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Interesting new portable table saw

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Forum topic by JayT posted 10-25-2015 01:46 PM 1018 views 0 times favorited 5 replies Add to Favorites Watch
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JayT

4772 posts in 1672 days


10-25-2015 01:46 PM

Topic tags/keywords: table saw worm drive skil bosch

Skilsaw just announced a new portable table saw. So what, right?

What’s interesting is the words on the left side of the table. Instead of being direct drive, as every other jobsite saw out there, this one will integrate a worm drive. How much will this change the potential for using a jobsite saw in the workshop?

One of the biggest problems/complaints of jobsite saws is that they generate their rated horsepower through speed, with the universal motor spinning the blade at 5000 rpm or more. Works fine for the construction site, but has very little torque for plowing through hardwood and the high blade speed frequently causes burning. Worm drive should totally change that, slowing the blade speed and generating tremendous torque.

The frame of the saw is obviously based on the Bosch GTS1031 (Skil is one of Bosch’s brands) and it appears the fence will be the same, too.

The GTS1031 has gotten consistently good reviews, so I would expect this new model to follow. Another small note in the press release is that the new saw will include a Diablo blade. Good to see a manufacturer including a quality blade from the factory instead of the crappy ones that are usually installed. Of course, Bosch also owns Freud/Diablo, so they are keeping it in house, but the principle still holds.

I’m thinking that this could be a game changer for those with small shops—an easily stored saw with the power to plow through tough hardwoods. Of course there are other downsides to jobsite saws, but it seems to me that this could be a legitimate option for the woodworker.

What do you think?

-- "Good judgement is the result of experience. A lot of experience is the result of poor judgement."


5 replies so far

View SuperCubber's profile

SuperCubber

868 posts in 1745 days


#1 posted 10-25-2015 04:47 PM

Looks interesting. I can see some guys using it to build a workcenter around, in order to save some space. Any word on whether or not you can use a dado stack with it?

-- Joe | Spartanburg, SC | "To give anything less than your best is to sacrafice the gift." - Steve Prefontaine

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JayT

4772 posts in 1672 days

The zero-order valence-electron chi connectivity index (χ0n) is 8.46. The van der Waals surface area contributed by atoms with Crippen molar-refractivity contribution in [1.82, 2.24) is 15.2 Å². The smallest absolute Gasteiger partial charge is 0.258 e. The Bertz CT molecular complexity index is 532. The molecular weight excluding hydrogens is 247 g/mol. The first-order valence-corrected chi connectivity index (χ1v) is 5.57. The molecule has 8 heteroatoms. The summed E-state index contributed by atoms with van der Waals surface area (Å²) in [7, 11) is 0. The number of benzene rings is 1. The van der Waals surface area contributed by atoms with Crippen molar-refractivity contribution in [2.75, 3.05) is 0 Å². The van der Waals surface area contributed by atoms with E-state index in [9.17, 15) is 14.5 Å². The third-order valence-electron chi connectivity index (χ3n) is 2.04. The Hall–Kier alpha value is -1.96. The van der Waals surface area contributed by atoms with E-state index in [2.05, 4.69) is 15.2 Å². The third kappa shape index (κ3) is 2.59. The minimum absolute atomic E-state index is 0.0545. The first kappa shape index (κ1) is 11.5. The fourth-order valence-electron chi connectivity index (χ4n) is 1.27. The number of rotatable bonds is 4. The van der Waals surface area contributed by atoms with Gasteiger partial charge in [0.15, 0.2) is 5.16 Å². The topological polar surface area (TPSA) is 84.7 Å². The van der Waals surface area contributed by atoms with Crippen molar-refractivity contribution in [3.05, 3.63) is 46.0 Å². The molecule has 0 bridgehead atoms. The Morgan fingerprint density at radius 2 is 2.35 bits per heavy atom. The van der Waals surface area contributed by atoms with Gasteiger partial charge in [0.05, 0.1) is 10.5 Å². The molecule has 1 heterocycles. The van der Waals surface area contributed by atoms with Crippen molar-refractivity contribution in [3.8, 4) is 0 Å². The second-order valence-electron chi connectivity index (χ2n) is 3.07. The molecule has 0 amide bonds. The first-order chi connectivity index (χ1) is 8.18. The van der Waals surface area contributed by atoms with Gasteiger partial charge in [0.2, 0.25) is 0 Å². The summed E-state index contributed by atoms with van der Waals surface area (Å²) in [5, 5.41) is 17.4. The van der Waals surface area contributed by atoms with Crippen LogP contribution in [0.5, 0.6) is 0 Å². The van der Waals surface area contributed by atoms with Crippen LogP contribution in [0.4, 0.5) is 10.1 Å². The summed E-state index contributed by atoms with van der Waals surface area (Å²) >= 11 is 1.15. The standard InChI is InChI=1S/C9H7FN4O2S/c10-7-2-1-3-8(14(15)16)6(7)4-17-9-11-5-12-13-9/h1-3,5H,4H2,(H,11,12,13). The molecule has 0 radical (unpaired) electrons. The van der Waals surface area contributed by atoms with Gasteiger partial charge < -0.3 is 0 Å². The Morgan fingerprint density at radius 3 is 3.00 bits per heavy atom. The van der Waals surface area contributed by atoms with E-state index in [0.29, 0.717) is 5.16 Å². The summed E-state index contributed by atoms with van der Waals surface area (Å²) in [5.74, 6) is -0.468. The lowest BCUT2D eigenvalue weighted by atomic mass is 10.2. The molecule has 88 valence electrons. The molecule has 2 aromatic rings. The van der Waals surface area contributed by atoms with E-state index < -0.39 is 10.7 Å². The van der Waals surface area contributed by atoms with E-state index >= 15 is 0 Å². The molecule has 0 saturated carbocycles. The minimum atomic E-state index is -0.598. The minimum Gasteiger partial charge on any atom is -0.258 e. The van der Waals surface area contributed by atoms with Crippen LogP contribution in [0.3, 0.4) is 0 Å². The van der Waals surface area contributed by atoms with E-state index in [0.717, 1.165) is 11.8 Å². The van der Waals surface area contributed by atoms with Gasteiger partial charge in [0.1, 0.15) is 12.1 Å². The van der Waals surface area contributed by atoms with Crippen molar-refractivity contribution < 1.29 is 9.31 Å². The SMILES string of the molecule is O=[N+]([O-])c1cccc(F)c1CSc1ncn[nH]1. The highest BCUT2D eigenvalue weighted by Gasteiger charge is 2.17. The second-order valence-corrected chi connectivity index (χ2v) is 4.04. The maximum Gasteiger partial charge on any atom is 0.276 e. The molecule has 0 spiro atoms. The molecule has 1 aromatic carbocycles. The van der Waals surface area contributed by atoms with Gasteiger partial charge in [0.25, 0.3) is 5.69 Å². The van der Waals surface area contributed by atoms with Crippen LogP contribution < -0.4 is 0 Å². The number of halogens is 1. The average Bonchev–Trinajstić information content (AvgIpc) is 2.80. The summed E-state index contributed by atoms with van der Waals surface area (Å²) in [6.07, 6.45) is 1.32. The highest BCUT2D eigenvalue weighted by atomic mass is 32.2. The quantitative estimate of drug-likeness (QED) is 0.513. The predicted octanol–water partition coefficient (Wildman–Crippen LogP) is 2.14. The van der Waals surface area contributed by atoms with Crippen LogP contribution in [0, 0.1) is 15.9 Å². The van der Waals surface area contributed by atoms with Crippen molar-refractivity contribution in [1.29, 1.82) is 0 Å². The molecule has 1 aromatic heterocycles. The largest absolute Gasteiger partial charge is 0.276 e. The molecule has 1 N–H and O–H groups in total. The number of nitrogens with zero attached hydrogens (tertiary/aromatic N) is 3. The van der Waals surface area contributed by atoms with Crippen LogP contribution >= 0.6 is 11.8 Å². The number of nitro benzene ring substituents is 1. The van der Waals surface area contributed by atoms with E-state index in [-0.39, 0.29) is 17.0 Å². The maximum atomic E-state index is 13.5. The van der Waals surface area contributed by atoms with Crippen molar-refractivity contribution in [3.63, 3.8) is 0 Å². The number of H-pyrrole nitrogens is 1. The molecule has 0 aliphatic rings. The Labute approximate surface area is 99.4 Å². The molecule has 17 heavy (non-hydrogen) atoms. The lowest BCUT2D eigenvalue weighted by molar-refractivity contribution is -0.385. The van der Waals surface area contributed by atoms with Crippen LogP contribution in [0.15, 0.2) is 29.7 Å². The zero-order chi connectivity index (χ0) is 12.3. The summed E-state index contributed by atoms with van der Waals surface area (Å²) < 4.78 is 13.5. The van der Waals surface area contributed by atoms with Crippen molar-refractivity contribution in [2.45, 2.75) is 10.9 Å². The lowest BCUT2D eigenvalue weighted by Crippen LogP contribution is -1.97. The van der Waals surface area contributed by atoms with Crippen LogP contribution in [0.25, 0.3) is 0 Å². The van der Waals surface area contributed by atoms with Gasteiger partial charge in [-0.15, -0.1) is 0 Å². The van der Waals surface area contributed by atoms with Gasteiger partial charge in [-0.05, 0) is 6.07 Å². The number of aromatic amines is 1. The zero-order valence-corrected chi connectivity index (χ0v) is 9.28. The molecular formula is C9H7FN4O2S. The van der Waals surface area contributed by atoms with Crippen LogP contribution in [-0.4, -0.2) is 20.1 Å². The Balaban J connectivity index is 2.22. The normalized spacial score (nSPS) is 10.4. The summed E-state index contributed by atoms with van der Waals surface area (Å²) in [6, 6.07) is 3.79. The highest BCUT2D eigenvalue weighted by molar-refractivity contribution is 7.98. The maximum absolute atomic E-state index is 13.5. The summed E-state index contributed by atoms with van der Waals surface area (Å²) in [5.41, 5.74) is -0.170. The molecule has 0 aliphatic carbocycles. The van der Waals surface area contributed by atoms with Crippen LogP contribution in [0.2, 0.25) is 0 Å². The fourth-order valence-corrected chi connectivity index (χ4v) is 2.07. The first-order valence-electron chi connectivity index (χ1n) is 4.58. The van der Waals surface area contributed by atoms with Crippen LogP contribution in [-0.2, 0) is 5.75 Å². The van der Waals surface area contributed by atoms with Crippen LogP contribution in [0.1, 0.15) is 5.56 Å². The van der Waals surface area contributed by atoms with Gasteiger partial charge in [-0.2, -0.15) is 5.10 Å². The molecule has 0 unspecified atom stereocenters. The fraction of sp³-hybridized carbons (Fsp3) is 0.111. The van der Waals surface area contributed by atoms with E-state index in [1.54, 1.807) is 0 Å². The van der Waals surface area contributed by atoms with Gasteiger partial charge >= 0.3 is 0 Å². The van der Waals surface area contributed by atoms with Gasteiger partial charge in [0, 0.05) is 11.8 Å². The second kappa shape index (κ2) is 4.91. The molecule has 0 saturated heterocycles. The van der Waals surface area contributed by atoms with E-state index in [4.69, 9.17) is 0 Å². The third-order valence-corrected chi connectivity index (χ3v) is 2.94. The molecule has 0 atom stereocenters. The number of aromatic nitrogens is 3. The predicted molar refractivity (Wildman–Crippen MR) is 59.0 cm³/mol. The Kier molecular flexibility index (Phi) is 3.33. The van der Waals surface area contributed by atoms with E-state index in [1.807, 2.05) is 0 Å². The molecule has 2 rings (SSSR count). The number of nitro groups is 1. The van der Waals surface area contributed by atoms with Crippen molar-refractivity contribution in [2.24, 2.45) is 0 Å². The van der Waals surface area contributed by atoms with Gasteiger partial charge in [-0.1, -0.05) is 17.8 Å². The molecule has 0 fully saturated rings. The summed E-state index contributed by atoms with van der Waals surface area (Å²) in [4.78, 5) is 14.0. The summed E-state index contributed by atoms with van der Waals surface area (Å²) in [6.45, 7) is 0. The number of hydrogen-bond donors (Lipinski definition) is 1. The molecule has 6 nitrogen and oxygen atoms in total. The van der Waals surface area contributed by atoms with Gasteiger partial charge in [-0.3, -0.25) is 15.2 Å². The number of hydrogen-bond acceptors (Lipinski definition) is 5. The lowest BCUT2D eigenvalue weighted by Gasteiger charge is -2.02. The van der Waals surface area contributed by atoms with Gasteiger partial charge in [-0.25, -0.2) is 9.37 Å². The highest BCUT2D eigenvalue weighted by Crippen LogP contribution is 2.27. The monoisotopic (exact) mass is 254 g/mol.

#2 posted 10-25-2015 04:51 PM

The Bosch can use up to a 1/2in wide dado stack, so it’s very possible this one will be similar. Have to wait until more details come out to know for sure, though.

-- "Good judgement is the result of experience. A lot of experience is the result of poor judgement."

View lateralus819's profile

lateralus819

2236 posts in 1350 days


#3 posted 10-26-2015 12:57 AM

Looks cool. I always thought skilsaw was a craftsman thing, never would have guessed it is Bosch.

I love Bosch tools. Their routers are incredible, even realized their router bits are made in USA.

View byerbyer's profile

byerbyer

236 posts in 1433 days


#4 posted 10-26-2015 12:43 PM

As a guy with a small footprint shop I really like this as an option. Poor power and/or poor fences have kept me from pulling the trigger on a traditional jobsite saw so this could reopen that door for me.

If they were to add the worm drive to their REAXX saw, once the litigation is settled, I think that could be a real game changer in the portable saw market.

-- Byer-- "Comparison is the thief of joy" -- T.R. Roosevelt

View bigblockyeti's profile

bigblockyeti

3666 posts in 1181 days


#5 posted 10-26-2015 01:09 PM

Few if any job site table saws are direct drive, they are gear driven using parallel axis helical or straight cut gears to reduce the speed of the universal motor, while increasing torque and lowering the motor to allow maximum depth of cut. Worm drive gear trains are less efficient, however, in many applications more robust given the same space constraints. Skil/Bosch has had a very tenured history of producing worm drive saws allowing spindle speed lower than that of traditional spur/pinion arrangements without reducing the depth of cut. Horsepower is always calculated the same, no manufacturer has a proprietary formula for determining this. Many do deviate from how this is measured and advertise false claims based on initial in rush current or rapid braking. No one will ever achieve more than 2.41 horsepower from 15A @ 120V as doing so would violate the laws of physics. SAE standards do exist and more manufacturers are using standardized tests to determine more realistic horsepower figures vs. the inflated claims generated for marketing purposes.

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